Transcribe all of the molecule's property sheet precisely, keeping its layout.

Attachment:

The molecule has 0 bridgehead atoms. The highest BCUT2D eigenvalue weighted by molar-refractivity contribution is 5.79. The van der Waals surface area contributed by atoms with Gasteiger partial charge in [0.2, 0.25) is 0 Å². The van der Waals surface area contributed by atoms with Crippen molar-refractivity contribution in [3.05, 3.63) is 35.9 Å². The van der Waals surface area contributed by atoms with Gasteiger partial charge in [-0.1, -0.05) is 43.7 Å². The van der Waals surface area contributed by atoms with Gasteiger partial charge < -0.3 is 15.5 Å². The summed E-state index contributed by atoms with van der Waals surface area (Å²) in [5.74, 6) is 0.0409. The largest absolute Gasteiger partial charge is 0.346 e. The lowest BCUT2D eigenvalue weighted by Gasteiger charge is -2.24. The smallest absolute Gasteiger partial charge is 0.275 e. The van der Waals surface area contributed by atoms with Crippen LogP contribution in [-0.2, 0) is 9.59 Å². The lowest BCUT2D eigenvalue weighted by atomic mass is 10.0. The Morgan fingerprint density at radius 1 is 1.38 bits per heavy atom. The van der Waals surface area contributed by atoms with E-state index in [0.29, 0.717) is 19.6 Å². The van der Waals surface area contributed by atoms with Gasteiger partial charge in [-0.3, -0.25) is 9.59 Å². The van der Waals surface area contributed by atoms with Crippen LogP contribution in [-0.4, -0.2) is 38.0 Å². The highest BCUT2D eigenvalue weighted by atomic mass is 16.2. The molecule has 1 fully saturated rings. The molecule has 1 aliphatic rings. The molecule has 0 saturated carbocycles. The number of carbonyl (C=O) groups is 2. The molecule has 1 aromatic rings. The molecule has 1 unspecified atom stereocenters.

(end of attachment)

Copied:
The molecule has 0 bridgehead atoms. The highest BCUT2D eigenvalue weighted by molar-refractivity contribution is 5.79. The van der Waals surface area contributed by atoms with Gasteiger partial charge in [0.2, 0.25) is 0 Å². The van der Waals surface area contributed by atoms with Crippen molar-refractivity contribution in [3.05, 3.63) is 35.9 Å². The van der Waals surface area contributed by atoms with Gasteiger partial charge in [-0.1, -0.05) is 43.7 Å². The van der Waals surface area contributed by atoms with Gasteiger partial charge < -0.3 is 15.5 Å². The summed E-state index contributed by atoms with van der Waals surface area (Å²) in [5.74, 6) is 0.0409. The largest absolute Gasteiger partial charge is 0.346 e. The lowest BCUT2D eigenvalue weighted by Gasteiger charge is -2.24. The smallest absolute Gasteiger partial charge is 0.275 e. The van der Waals surface area contributed by atoms with Crippen LogP contribution in [-0.2, 0) is 9.59 Å². The lowest BCUT2D eigenvalue weighted by atomic mass is 10.0. The Morgan fingerprint density at radius 1 is 1.38 bits per heavy atom. The van der Waals surface area contributed by atoms with E-state index in [0.29, 0.717) is 19.6 Å². The van der Waals surface area contributed by atoms with Gasteiger partial charge in [-0.3, -0.25) is 9.59 Å². The van der Waals surface area contributed by atoms with Crippen LogP contribution in [-0.4, -0.2) is 38.0 Å². The highest BCUT2D eigenvalue weighted by atomic mass is 16.2. The molecule has 1 fully saturated rings. The molecule has 1 aliphatic rings. The molecule has 0 saturated carbocycles. The number of carbonyl (C=O) groups is 2. The molecule has 1 aromatic rings. The molecule has 1 unspecified atom stereocenters.